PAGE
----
Women with polycystic ovary syndrome or PCOS are at risk for many potentially life-threatening conditions as a result of untreated PCOS, cardiovascular disease is one of them.
Polycystic Ovary Syndrome (PCOS) is the most common hormonal (endocrine) syndrome in women affecting up to 21 percent worldwide. It is a metabolic syndrome that affects several body systems and can cause significant long-term health consequences including heart disease.
Some key features of PCOS that can increase heart disease risks are production of excess androgens (male sex hormones) and anovulation (the failure to ovulate properly), which makes PCOS the leading cause of anovulatory infertility. Emerging research is also identifying the important roles of insulin receptors and chronic inflammation’s role in PCOS, which can further the risks for cardiovascular disease.
As it stands, women with PCOS are at seven times higher risk of cardiovascular disease and four times higher risk of stroke. For years, PCOS has been identified with multiple risk factors for coronary heart disease including; high cholesterol, irregular menstrual cycles, obesity and hypertension. However we are just now starting to take this connection seriously.
PCOS, with its symptomatic disorders of hypertension, excessive fat tissue in and around the abdominal area, blood fat disorders (high triglycerides and low HDL), high blood pressure, hyperandrogenism (elevated levels of male hormones) and insulin resistance are all contributing factors to cardiovascular disease.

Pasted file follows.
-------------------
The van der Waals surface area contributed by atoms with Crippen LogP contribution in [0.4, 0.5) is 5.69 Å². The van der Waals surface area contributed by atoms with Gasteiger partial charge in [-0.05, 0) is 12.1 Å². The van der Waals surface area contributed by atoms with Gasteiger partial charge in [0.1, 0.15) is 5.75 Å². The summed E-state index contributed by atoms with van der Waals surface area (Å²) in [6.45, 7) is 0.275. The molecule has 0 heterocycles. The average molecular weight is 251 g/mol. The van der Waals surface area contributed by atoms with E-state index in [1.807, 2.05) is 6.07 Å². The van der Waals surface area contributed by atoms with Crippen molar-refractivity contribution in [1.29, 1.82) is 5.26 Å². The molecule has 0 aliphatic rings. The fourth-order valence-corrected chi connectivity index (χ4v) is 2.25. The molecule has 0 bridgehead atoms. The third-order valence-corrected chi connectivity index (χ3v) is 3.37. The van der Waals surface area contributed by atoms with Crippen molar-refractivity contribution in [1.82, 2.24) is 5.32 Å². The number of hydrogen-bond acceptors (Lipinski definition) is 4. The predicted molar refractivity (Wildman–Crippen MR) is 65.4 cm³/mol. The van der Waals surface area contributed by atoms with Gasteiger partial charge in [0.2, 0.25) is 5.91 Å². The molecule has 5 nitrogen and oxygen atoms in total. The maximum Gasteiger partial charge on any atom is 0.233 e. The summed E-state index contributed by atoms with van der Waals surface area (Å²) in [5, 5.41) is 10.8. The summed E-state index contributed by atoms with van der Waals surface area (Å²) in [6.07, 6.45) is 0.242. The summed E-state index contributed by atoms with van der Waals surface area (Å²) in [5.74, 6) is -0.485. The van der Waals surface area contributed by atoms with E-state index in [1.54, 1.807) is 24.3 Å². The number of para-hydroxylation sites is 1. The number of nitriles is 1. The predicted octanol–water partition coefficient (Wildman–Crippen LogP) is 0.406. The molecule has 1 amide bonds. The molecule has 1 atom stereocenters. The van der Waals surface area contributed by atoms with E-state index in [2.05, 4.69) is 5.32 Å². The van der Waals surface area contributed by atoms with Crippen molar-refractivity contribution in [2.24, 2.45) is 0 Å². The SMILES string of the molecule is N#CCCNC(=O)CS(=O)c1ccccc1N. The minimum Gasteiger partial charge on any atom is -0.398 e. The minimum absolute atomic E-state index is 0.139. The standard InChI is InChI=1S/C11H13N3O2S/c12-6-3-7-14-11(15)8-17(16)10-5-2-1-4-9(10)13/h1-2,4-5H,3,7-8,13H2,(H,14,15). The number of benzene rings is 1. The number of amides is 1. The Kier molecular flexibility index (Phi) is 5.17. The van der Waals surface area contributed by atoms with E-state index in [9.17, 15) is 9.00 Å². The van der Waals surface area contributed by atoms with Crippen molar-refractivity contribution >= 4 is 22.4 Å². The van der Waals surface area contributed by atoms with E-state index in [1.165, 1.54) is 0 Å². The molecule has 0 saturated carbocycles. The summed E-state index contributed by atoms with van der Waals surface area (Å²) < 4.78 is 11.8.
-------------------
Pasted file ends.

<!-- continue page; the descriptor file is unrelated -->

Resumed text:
Do you know about PCOS and its connection to cardiovascular disease risks?
PCOS patients are at higher risk for developing high blood pressure, lipid disorders and coronary artery disease. As many as 40 percent of PCOS patients as young as age 30-45 may have coronary calcification (a warning of heart attack risk). Researchers have discovered that the carotid artery, which is located in the neck, is thicker in women with PCOS equaling a higher heart disease risk.
- The risk for heart disease is two times higher for patients with PCOS.
- 50 percent of PCOS patients become diabetic by age 40 a risk factor for heart disease.
- Patients with PCOS are seven times at greater risk for heart attack.
- Patients with PCOS are four times at greater risk for stroke.
To learn more and help prevent PCOS related cardiovascular disease, please join us this Feb. during #HeartHealthMonth as we turn from our traditional teal to red for the fifth annual #Heart4PCOS Campaign. We will be posting photos, articles, patient interviews, and hosting live chats and videos throughout the month.
Let’s keep PCOS patients hearts beating by ending the silence about heart disease risks for women with Polycystic Ovary Syndrome.
About the Author:
Ashley Levinson is a PCOS Patient and has served as a patient advocate for over 20 years with a mission to advance awareness for PCOS, Chronic Illness and Women’s Health. Ashley has background in healthcare as an orthopedic surgical first assist and certified medical assistant.
She has been an advisor, executive director, volunteer and speaker to many health organizations including PCOS Challenge. Ashley has been featured in numerous blogs, newspapers and magazines and was featured on Discovery Health Channel’s Mystery Diagnosis. The10! Show and Fox News. Ashley has received multiple awards for her work including WEGO Health Awards Best of Twitter 2018.